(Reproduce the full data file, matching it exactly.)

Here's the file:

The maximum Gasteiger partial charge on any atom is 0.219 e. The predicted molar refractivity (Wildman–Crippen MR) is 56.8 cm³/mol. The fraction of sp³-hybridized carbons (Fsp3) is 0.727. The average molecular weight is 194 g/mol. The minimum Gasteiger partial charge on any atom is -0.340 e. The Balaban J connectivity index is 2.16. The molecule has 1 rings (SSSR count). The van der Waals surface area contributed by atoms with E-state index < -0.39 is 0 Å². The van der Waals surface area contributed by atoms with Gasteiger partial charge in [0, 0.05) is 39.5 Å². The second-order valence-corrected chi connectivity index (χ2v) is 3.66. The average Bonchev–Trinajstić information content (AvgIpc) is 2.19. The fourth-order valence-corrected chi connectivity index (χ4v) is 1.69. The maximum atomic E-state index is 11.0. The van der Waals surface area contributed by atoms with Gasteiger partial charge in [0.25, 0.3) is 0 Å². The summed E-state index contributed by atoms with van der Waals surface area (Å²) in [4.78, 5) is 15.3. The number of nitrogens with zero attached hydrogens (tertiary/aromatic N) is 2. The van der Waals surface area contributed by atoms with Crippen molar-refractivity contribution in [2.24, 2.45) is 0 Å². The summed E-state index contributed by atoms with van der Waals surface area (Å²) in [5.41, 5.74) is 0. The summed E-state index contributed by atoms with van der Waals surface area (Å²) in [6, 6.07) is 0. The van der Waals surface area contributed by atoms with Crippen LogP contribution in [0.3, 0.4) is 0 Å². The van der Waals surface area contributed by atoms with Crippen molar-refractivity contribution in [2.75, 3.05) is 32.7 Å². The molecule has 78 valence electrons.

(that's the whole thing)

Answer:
The maximum Gasteiger partial charge on any atom is 0.219 e. The predicted molar refractivity (Wildman–Crippen MR) is 56.8 cm³/mol. The fraction of sp³-hybridized carbons (Fsp3) is 0.727. The average molecular weight is 194 g/mol. The minimum Gasteiger partial charge on any atom is -0.340 e. The Balaban J connectivity index is 2.16. The molecule has 1 rings (SSSR count). The van der Waals surface area contributed by atoms with E-state index < -0.39 is 0 Å². The van der Waals surface area contributed by atoms with Gasteiger partial charge in [0, 0.05) is 39.5 Å². The second-order valence-corrected chi connectivity index (χ2v) is 3.66. The average Bonchev–Trinajstić information content (AvgIpc) is 2.19. The fourth-order valence-corrected chi connectivity index (χ4v) is 1.69. The maximum atomic E-state index is 11.0. The van der Waals surface area contributed by atoms with Gasteiger partial charge in [0.25, 0.3) is 0 Å². The summed E-state index contributed by atoms with van der Waals surface area (Å²) in [4.78, 5) is 15.3. The number of nitrogens with zero attached hydrogens (tertiary/aromatic N) is 2. The van der Waals surface area contributed by atoms with Crippen molar-refractivity contribution in [2.24, 2.45) is 0 Å². The summed E-state index contributed by atoms with van der Waals surface area (Å²) in [5.41, 5.74) is 0. The summed E-state index contributed by atoms with van der Waals surface area (Å²) in [6, 6.07) is 0. The van der Waals surface area contributed by atoms with Crippen LogP contribution in [0.3, 0.4) is 0 Å². The van der Waals surface area contributed by atoms with Crippen molar-refractivity contribution in [2.75, 3.05) is 32.7 Å². The molecule has 78 valence electrons.